What You NEED to Know About IP Scanners

If you are serious about cybersecurity today you absolutely must know everything there is no about IP scanners and how hackers and cyber criminals use port scanning as reconnaissance to get “under the skin” of online systems in an effort to find exploits they can use to break in.

IP Scanners
IP Scanners

On the surface, a port scanner – and port scanning in general – isn’t necessarily hostile or malicious. There are legitimate reasons to take advantage of IP scanners solutions on your own systems to spot exploits that may need to be patched and cybersecurity holes that need to be covered up.

But the people out there that are looking to break into online connected systems are almost always going to take advantage of a port scanner and port checker tool to find out if there is an easy way to get their foot in the door of your connected system, so to speak.

In an effort to better understand IP scanners and IP scanning in general we’ve put together this quick guide to help you out.

Let’s dive right in!

Everything Starts with a List of Active Hosts

Every IP scanner is going to first need a list of active hosts that they can actually scan. The scanning process itself is a technically specific way for the scanner to discover active hosts on network, mapping those individual hosts to IP addresses, and then analyzing specific responses to those individual IP addresses in an effort to find out whether or not there are any potential vulnerabilities that can be exploited.

Open port checker tools and open port scanner tools can also look for these kinds of vulnerabilities as soon a list of active hosts has been cultivated by IP scanner tools. The big piece of the puzzle is attaching those individual hosts on a network and mapping them to their own unique IP address, and that’s what these kinds of tools are designed to do.

Host Discovery Scanning

The process of using a port scanner or IP scanner to figure out what kinds of systems are up and running on a specific network is called host discovery, and this is usually the first step that cyber criminals and cyber thieves are going to take to run reconnaissance before a major attack.

Address Resolution Protocol scans and Internet Control Message Protocol scans can both be taken advantage of by the cyber criminals in an effort to really deep dive into the kinds of hosts and IP addresses that are active on any individual network.

Each individual type of scan is going to be looking for a specific subset of data points that allow the scanners to analyze independently, matching up the data sets that they are able to pull from the online port scanner to better understand whether or not specific vulnerabilities exist and if they do, what kind of vulnerability it is and how it may be exploited.

Port Scanning

After a network scan has been completed and a list of active hosts has been drawn up it’s time for a port scanner to be run to identify how specific ports are being used by individual active hosts.

There are three real major categories that port checker tools are going to break individual hosts into, and they include:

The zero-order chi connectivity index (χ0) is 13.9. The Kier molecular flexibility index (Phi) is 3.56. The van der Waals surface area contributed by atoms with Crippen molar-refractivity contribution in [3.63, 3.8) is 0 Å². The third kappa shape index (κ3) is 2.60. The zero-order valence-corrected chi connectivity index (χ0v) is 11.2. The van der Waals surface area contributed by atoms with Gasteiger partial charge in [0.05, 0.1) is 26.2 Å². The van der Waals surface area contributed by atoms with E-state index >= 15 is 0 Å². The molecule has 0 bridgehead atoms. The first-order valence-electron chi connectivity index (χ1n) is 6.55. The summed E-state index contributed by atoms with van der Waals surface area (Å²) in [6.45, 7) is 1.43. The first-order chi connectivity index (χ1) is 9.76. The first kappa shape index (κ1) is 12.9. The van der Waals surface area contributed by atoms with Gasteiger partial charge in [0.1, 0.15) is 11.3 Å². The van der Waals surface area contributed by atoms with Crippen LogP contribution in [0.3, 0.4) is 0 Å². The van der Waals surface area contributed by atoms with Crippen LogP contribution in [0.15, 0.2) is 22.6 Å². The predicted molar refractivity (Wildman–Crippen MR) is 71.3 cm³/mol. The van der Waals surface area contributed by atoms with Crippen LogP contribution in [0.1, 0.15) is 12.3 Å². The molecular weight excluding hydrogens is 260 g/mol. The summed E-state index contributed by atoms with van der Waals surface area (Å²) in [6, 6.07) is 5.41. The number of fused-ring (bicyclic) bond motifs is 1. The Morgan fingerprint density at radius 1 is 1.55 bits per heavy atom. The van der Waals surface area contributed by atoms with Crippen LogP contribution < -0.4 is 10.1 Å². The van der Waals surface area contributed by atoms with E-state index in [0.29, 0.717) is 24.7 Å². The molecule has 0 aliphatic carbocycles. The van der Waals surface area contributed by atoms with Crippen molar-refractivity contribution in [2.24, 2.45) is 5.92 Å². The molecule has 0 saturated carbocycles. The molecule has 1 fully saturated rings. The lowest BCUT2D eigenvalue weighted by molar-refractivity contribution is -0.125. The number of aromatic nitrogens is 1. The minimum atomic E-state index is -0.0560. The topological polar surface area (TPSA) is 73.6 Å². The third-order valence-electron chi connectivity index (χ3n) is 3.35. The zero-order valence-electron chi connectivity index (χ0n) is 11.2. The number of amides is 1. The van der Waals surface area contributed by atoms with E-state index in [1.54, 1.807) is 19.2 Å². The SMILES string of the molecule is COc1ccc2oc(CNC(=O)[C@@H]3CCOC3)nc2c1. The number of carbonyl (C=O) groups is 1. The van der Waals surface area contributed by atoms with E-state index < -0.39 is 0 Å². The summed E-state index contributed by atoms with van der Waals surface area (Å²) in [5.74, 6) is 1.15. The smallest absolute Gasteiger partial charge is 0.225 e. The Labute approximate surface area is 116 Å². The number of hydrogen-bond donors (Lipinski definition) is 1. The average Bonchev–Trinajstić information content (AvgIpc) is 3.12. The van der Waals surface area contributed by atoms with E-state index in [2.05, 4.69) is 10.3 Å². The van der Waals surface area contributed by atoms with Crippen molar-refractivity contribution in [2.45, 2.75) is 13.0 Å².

• Open – This kind of response is going to be read as the host “listening” that particular port. You’re also almost always able to indicate the kind of service that was being used for this kind of scan with modern tools as well.
    • Closed – This kind of response says that the individual host read the request that was sent but has responded back that there is no service listening on that port.
    • Filtered – Port scanners can categorize individual ports as “filtered” when certain request packets are sent but absolutely no reply is received at all. This could mean that request packets are being filtered out and dropped behind a firewall, which means that there is an extra layer of protection that cyber criminals would have to jump over should they decide to go this route.

Preparation is Critical

Because our world is so hyper connected – and because cybersecurity is such a paramount focus these days – the overwhelming majority of modern online system are going to come with some kind of network intrusion detection set up and basic firewalls to protect you from IP scanner solutions, port checkers, and open port scanners.

At the same time, these pre-configured tools may or may not be 100% up-to-date and most modern cyber criminals are looking for ways to adapt their invasive tools to get around the security solutions on a daily basis.

There are a lot of pretty common detection rules that cyber criminals can get around just by altering the frequency of individual scans, by accessing individual ports out of order, or by actually “spoofing” the address that the IP scanner is using in the first place.

Your best chance at avoiding the kind of headache that can be caused by cyber criminals breaching your network is to get out in front of these issues and patch as many holes that exist in your network as humanly possible.

You want to eliminate as many easy roads into your system as possible, actively monitoring your platform to look for these kinds of issues so that you can cut them off before they are exploited.

In this way, using the same tools that cyber criminals would to find holes in your system – IP scanner solutions, online port scanners, open port scanners, etc. – is a great way to determine whether or not you are as secure as you believe your network to be.

This is a real “fight fire with fire” kind of approach but it’s one of the most effective as you will be getting the same kind of raw data and reconnaissance about your network that cyber criminals likely are as well.

Run these kinds of tools are regular basis and you will be able to find the easily exploitable holes in your network and can patch them up ASAP, finding new ones as they come along and taking them out of commission before they can be taken advantage of.

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